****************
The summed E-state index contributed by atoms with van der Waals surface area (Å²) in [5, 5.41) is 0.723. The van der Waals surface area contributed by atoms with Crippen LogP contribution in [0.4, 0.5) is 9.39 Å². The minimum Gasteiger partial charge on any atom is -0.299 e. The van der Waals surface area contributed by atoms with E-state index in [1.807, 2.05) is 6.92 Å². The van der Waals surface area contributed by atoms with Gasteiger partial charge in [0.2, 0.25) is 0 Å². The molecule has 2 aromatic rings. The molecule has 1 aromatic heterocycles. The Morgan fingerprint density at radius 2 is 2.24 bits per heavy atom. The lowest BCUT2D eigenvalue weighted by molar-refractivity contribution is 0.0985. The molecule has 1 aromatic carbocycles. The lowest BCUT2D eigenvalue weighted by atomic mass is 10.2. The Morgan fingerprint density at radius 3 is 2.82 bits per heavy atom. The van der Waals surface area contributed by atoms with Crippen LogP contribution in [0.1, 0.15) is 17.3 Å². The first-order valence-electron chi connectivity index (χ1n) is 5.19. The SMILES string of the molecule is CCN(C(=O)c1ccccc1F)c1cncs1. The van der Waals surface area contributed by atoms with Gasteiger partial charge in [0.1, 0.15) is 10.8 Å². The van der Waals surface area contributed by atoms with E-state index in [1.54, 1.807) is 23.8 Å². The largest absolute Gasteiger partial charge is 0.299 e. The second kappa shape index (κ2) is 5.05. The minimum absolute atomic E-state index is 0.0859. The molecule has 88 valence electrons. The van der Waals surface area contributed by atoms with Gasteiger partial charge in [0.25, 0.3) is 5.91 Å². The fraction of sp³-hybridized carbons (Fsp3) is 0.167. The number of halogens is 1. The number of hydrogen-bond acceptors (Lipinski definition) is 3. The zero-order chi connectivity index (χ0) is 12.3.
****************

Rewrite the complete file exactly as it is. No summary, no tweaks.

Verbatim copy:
The summed E-state index contributed by atoms with van der Waals surface area (Å²) in [5, 5.41) is 0.723. The van der Waals surface area contributed by atoms with Crippen LogP contribution in [0.4, 0.5) is 9.39 Å². The minimum Gasteiger partial charge on any atom is -0.299 e. The van der Waals surface area contributed by atoms with E-state index in [1.807, 2.05) is 6.92 Å². The van der Waals surface area contributed by atoms with Gasteiger partial charge in [0.2, 0.25) is 0 Å². The molecule has 2 aromatic rings. The molecule has 1 aromatic heterocycles. The Morgan fingerprint density at radius 2 is 2.24 bits per heavy atom. The lowest BCUT2D eigenvalue weighted by molar-refractivity contribution is 0.0985. The molecule has 1 aromatic carbocycles. The lowest BCUT2D eigenvalue weighted by atomic mass is 10.2. The Morgan fingerprint density at radius 3 is 2.82 bits per heavy atom. The van der Waals surface area contributed by atoms with Crippen LogP contribution in [0.1, 0.15) is 17.3 Å². The first-order valence-electron chi connectivity index (χ1n) is 5.19. The SMILES string of the molecule is CCN(C(=O)c1ccccc1F)c1cncs1. The van der Waals surface area contributed by atoms with Gasteiger partial charge in [0.1, 0.15) is 10.8 Å². The van der Waals surface area contributed by atoms with E-state index in [1.54, 1.807) is 23.8 Å². The largest absolute Gasteiger partial charge is 0.299 e. The second kappa shape index (κ2) is 5.05. The minimum absolute atomic E-state index is 0.0859. The molecule has 88 valence electrons. The van der Waals surface area contributed by atoms with Gasteiger partial charge in [0.25, 0.3) is 5.91 Å². The fraction of sp³-hybridized carbons (Fsp3) is 0.167. The number of halogens is 1. The number of hydrogen-bond acceptors (Lipinski definition) is 3. The zero-order chi connectivity index (χ0) is 12.3.